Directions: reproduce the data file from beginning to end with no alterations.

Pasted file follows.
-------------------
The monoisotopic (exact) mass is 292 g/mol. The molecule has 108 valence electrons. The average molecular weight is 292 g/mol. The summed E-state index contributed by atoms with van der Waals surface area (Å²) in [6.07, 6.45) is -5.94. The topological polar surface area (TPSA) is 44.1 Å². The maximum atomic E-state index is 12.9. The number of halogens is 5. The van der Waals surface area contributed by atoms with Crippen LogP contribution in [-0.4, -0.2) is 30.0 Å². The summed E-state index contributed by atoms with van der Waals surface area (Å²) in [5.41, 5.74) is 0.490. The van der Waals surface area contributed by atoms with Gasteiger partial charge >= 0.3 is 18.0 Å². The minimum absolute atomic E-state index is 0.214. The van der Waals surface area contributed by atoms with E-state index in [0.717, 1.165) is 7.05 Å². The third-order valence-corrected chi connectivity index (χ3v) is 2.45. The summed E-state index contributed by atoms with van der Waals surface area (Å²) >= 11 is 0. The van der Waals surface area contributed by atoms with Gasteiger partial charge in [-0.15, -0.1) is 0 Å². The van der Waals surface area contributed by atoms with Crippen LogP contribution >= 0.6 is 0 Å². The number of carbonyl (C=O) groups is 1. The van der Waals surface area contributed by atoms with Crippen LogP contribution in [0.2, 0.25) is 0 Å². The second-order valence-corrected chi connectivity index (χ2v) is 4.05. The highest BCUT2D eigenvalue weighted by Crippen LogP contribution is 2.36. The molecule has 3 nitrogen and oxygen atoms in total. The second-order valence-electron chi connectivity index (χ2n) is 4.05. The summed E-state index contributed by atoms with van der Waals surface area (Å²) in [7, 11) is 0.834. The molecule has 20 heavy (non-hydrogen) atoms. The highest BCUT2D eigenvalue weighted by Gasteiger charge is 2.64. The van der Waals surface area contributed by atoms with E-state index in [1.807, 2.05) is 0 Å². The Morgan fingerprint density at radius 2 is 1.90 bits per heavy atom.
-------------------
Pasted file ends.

The monoisotopic (exact) mass is 292 g/mol. The molecule has 108 valence electrons. The average molecular weight is 292 g/mol. The summed E-state index contributed by atoms with van der Waals surface area (Å²) in [6.07, 6.45) is -5.94. The topological polar surface area (TPSA) is 44.1 Å². The maximum atomic E-state index is 12.9. The number of halogens is 5. The van der Waals surface area contributed by atoms with Crippen LogP contribution in [-0.4, -0.2) is 30.0 Å². The summed E-state index contributed by atoms with van der Waals surface area (Å²) in [5.41, 5.74) is 0.490. The van der Waals surface area contributed by atoms with Gasteiger partial charge >= 0.3 is 18.0 Å². The minimum absolute atomic E-state index is 0.214. The van der Waals surface area contributed by atoms with E-state index in [0.717, 1.165) is 7.05 Å². The third-order valence-corrected chi connectivity index (χ3v) is 2.45. The summed E-state index contributed by atoms with van der Waals surface area (Å²) >= 11 is 0. The van der Waals surface area contributed by atoms with Gasteiger partial charge in [-0.15, -0.1) is 0 Å². The van der Waals surface area contributed by atoms with Crippen LogP contribution >= 0.6 is 0 Å². The number of carbonyl (C=O) groups is 1. The van der Waals surface area contributed by atoms with Crippen LogP contribution in [0.2, 0.25) is 0 Å². The second-order valence-corrected chi connectivity index (χ2v) is 4.05. The highest BCUT2D eigenvalue weighted by Crippen LogP contribution is 2.36. The molecule has 3 nitrogen and oxygen atoms in total. The second-order valence-electron chi connectivity index (χ2n) is 4.05. The summed E-state index contributed by atoms with van der Waals surface area (Å²) in [7, 11) is 0.834. The molecule has 20 heavy (non-hydrogen) atoms. The highest BCUT2D eigenvalue weighted by Gasteiger charge is 2.64. The van der Waals surface area contributed by atoms with E-state index in [1.807, 2.05) is 0 Å². The Morgan fingerprint density at radius 2 is 1.90 bits per heavy atom.